Overcoming the Poison of Jealousy with Mudita, “Sympathetic Joy”! How can joyful Tara, and other methods, help us overcome the dangerous klesha of Envy?
Jealousy or Envy (irshya in Sanskrit) is among the most dangerous of the “poisons” of Buddhism. Why is Jealousy so dangerous? Why is overcoming jealousy a critical, urgent mission for Buddhists seeking realizations? It comes down to one core concept. To have love and compassion and sympathetic joy for all beings — which is the Bodhisattva mission of Mahayana Buddhists — we have to first have to remove jealousy and envy.
What is the fuel of jealousy? It is self-loathing and a lack of sympathetic joy. The good news is that compassion and sympathetic joy can be learned (see the video with His Holiness the Dalai Lama below.) Removing the obstacle of jealousy and self-loathing is a key mission in all schools of Buddhism, all traditions and all lineages, from Theravadan through to Mahayana, Chan and Zen and Vajrayana. Nor, is this limited to Buddhism. Contagious joy is a remedy for jealousy in any culture. Do your remember the “contagious joy” videos of “Where the Hell is Matt?” [See below.]
This is done in various ways, depending on the tradition, but the method is to create a fertile ground for love and compassion to grow.
In Vajrayana, especially, this is the main mission of Buddha Tara, the Karma Mother. As the blissful mother of the Karma Buddha Family, joy and activity are her specialties. In fact, joy is also another way of describing “Tara.” She is the Mother of the Karma Buddha Family, who is tasked with overcoming Jealousy.
EVENT NOTICE: For those who have Chittamani Tara empowerment, there is a wonderful 8-week teaching event on Her practice via Zoom with Venerable Zasep Rinpoche at Gaden Choling (Venerable Zasep Rinpoche is featured in the Tonglen guided video and the Green Tara guided meditation videos below): Tuesdays, September 6 / 13 / 20 / 27 / October 4 / 11 / 18 / 25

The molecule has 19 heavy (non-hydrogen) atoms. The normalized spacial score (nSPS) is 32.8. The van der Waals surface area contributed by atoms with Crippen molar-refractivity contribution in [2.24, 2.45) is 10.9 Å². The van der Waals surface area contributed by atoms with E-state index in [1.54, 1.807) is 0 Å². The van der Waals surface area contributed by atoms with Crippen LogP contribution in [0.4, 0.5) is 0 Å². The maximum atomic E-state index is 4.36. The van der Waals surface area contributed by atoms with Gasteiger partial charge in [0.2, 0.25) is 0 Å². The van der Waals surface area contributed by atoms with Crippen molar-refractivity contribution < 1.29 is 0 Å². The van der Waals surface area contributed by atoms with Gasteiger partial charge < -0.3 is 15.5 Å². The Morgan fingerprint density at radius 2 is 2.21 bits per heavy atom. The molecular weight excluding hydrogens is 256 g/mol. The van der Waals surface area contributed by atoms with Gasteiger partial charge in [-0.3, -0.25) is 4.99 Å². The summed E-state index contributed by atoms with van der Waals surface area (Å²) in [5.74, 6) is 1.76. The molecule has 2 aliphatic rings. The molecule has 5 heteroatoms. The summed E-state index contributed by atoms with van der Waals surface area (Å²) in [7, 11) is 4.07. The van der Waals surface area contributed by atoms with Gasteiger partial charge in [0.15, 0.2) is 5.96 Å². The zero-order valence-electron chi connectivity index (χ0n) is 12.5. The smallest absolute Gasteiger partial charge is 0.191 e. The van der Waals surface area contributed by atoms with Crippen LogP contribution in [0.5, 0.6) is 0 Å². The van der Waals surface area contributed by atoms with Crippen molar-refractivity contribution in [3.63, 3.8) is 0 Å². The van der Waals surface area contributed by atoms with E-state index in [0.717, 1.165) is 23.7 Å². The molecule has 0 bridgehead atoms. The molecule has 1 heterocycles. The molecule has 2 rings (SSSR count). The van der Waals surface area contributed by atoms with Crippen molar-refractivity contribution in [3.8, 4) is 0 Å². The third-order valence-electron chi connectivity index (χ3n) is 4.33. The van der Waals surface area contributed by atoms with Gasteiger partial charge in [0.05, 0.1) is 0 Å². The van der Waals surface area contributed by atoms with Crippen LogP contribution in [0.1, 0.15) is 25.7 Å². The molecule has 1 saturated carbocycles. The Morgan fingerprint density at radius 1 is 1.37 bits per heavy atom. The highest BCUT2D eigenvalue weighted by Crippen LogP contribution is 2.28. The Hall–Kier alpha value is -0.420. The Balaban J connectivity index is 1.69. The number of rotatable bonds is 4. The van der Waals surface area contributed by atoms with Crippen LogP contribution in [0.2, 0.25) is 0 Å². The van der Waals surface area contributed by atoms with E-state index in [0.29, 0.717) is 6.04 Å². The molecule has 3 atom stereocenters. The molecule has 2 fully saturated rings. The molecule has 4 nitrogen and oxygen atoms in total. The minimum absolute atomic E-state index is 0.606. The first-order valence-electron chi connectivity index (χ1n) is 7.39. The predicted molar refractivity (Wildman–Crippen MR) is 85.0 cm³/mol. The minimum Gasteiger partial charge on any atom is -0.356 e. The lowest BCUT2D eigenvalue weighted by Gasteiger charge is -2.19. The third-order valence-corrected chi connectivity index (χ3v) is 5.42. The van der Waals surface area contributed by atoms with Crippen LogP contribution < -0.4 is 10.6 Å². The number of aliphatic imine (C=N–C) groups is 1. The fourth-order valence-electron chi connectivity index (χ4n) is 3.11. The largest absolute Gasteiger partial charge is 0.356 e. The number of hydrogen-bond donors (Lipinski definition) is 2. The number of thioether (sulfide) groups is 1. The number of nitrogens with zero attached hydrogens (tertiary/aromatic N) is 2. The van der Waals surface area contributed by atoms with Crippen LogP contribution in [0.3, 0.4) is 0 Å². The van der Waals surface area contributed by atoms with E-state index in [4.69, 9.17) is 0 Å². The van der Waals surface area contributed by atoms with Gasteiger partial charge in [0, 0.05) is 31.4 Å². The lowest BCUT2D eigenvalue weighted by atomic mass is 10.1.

A wonderful opportunity to look more deeply into the Chittamani Tara Long Sadhana and to practice the Sadhana together with fellow sangha members. For details, see>>
In Mahayana Buddhism, there are Five Buddha Families, each tasked with helping us cultivate a specific type of wisdom to overcome one of the five great poisons. Mother Tara and Father Amoghasiddhi, the Buddhas of the North, teach us the Wisdom of Discernment, which is the remedy to the poison of jealousy.
- For more on the Five Buddha Families, see A Map of the Mind Universe, the Five Buddhas>>
How does Green Tara help us overcome Jealousy? Jealousy is often described as a “green-eyed monster.” Green is the color of Tara’s body — and she is known as the “swift one” because of her ability to quickly come to the aid of those who call on her.
Tara is able to dispel the darkness of jealousy with her light of joy. Removing our fears, we feel secure. When we are secure, happy and content, we are less likely to feel jealous. So, by invoking the energy and blessings of Green Tara, we can open our hearts to more happiness and contentment — and overcome the poisonous effects of Jealousy in our lives.
Mahayana Buddhism’s most important prayer
The most important and profound “prayer” in Mahayana Buddhism is the “Four Immeasurables.” Why? Because — like Mother Tara — it aspires to happiness and joy for all beings:
May all beings enjoy happiness and the root of happiness.
May they be free from suffering and the root of suffering.
May they not be separated from the great happiness devoid of suffering.
May they dwell in the great equanimity free from passion, aggression and prejudice.